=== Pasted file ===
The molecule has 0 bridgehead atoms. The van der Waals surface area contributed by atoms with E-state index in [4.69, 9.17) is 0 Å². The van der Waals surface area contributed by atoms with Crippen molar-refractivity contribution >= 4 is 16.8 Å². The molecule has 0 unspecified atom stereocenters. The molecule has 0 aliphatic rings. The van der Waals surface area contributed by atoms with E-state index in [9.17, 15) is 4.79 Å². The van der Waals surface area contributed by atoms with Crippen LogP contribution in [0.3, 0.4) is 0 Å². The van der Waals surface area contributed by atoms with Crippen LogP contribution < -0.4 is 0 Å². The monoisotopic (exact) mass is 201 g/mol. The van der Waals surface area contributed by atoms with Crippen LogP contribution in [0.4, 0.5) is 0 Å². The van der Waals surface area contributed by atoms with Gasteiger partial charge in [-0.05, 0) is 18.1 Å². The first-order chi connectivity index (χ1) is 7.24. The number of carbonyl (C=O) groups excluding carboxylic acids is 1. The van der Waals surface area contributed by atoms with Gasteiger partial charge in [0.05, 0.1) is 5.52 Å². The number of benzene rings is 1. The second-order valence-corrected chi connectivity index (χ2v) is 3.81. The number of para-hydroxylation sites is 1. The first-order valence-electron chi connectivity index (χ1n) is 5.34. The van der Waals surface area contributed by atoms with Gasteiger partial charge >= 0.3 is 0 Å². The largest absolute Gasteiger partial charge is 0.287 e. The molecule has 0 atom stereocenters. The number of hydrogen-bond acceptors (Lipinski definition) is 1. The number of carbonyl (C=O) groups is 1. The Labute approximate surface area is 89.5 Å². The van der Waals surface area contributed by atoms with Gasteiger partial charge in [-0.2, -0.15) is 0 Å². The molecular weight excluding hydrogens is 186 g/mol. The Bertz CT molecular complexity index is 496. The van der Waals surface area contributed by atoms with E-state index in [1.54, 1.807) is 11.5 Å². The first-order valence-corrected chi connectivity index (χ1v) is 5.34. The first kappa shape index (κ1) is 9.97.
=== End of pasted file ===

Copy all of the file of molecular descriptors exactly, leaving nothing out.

The molecule has 0 bridgehead atoms. The van der Waals surface area contributed by atoms with E-state index in [4.69, 9.17) is 0 Å². The van der Waals surface area contributed by atoms with Crippen molar-refractivity contribution >= 4 is 16.8 Å². The molecule has 0 unspecified atom stereocenters. The molecule has 0 aliphatic rings. The van der Waals surface area contributed by atoms with E-state index in [9.17, 15) is 4.79 Å². The van der Waals surface area contributed by atoms with Crippen LogP contribution in [0.3, 0.4) is 0 Å². The van der Waals surface area contributed by atoms with Crippen LogP contribution < -0.4 is 0 Å². The monoisotopic (exact) mass is 201 g/mol. The van der Waals surface area contributed by atoms with Crippen LogP contribution in [0.4, 0.5) is 0 Å². The van der Waals surface area contributed by atoms with Gasteiger partial charge in [-0.05, 0) is 18.1 Å². The first-order chi connectivity index (χ1) is 7.24. The number of carbonyl (C=O) groups excluding carboxylic acids is 1. The van der Waals surface area contributed by atoms with Gasteiger partial charge in [0.05, 0.1) is 5.52 Å². The number of benzene rings is 1. The second-order valence-corrected chi connectivity index (χ2v) is 3.81. The number of para-hydroxylation sites is 1. The first-order valence-electron chi connectivity index (χ1n) is 5.34. The van der Waals surface area contributed by atoms with Gasteiger partial charge >= 0.3 is 0 Å². The largest absolute Gasteiger partial charge is 0.287 e. The molecule has 0 atom stereocenters. The number of hydrogen-bond acceptors (Lipinski definition) is 1. The number of carbonyl (C=O) groups is 1. The Labute approximate surface area is 89.5 Å². The van der Waals surface area contributed by atoms with Gasteiger partial charge in [-0.2, -0.15) is 0 Å². The molecular weight excluding hydrogens is 186 g/mol. The Bertz CT molecular complexity index is 496. The van der Waals surface area contributed by atoms with E-state index in [1.54, 1.807) is 11.5 Å². The first-order valence-corrected chi connectivity index (χ1v) is 5.34. The first kappa shape index (κ1) is 9.97.